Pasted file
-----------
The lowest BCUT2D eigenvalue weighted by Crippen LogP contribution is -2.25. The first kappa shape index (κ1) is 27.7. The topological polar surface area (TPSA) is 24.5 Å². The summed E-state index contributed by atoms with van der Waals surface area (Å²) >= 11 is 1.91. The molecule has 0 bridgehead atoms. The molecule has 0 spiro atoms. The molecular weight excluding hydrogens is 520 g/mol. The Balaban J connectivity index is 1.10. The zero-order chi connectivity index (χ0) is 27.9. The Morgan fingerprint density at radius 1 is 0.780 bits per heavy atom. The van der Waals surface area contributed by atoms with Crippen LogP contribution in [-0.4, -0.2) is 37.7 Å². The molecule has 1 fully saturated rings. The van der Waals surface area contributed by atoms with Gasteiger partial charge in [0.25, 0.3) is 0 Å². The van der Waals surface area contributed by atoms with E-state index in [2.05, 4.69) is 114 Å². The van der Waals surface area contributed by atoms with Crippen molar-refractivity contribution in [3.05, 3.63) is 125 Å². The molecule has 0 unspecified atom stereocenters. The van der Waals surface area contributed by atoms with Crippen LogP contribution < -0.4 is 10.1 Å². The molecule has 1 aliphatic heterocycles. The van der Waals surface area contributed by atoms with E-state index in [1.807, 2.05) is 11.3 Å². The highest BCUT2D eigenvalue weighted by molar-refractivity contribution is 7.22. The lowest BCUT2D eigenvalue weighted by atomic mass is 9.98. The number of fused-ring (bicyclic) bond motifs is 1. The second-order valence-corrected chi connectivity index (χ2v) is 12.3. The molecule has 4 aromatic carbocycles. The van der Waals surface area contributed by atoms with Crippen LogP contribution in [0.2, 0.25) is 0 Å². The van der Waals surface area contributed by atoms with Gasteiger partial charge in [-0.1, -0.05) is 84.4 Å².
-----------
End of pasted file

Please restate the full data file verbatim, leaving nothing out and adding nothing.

The lowest BCUT2D eigenvalue weighted by Crippen LogP contribution is -2.25. The first kappa shape index (κ1) is 27.7. The topological polar surface area (TPSA) is 24.5 Å². The summed E-state index contributed by atoms with van der Waals surface area (Å²) >= 11 is 1.91. The molecule has 0 bridgehead atoms. The molecule has 0 spiro atoms. The molecular weight excluding hydrogens is 520 g/mol. The Balaban J connectivity index is 1.10. The zero-order chi connectivity index (χ0) is 27.9. The Morgan fingerprint density at radius 1 is 0.780 bits per heavy atom. The van der Waals surface area contributed by atoms with Crippen LogP contribution in [-0.4, -0.2) is 37.7 Å². The molecule has 1 fully saturated rings. The van der Waals surface area contributed by atoms with Gasteiger partial charge in [0.25, 0.3) is 0 Å². The van der Waals surface area contributed by atoms with E-state index in [2.05, 4.69) is 114 Å². The van der Waals surface area contributed by atoms with Crippen molar-refractivity contribution in [3.05, 3.63) is 125 Å². The molecule has 0 unspecified atom stereocenters. The van der Waals surface area contributed by atoms with Crippen LogP contribution < -0.4 is 10.1 Å². The molecule has 1 aliphatic heterocycles. The van der Waals surface area contributed by atoms with E-state index in [1.807, 2.05) is 11.3 Å². The highest BCUT2D eigenvalue weighted by molar-refractivity contribution is 7.22. The lowest BCUT2D eigenvalue weighted by atomic mass is 9.98. The number of fused-ring (bicyclic) bond motifs is 1. The second-order valence-corrected chi connectivity index (χ2v) is 12.3. The molecule has 4 aromatic carbocycles. The van der Waals surface area contributed by atoms with Crippen LogP contribution in [0.2, 0.25) is 0 Å². The van der Waals surface area contributed by atoms with Gasteiger partial charge in [-0.1, -0.05) is 84.4 Å².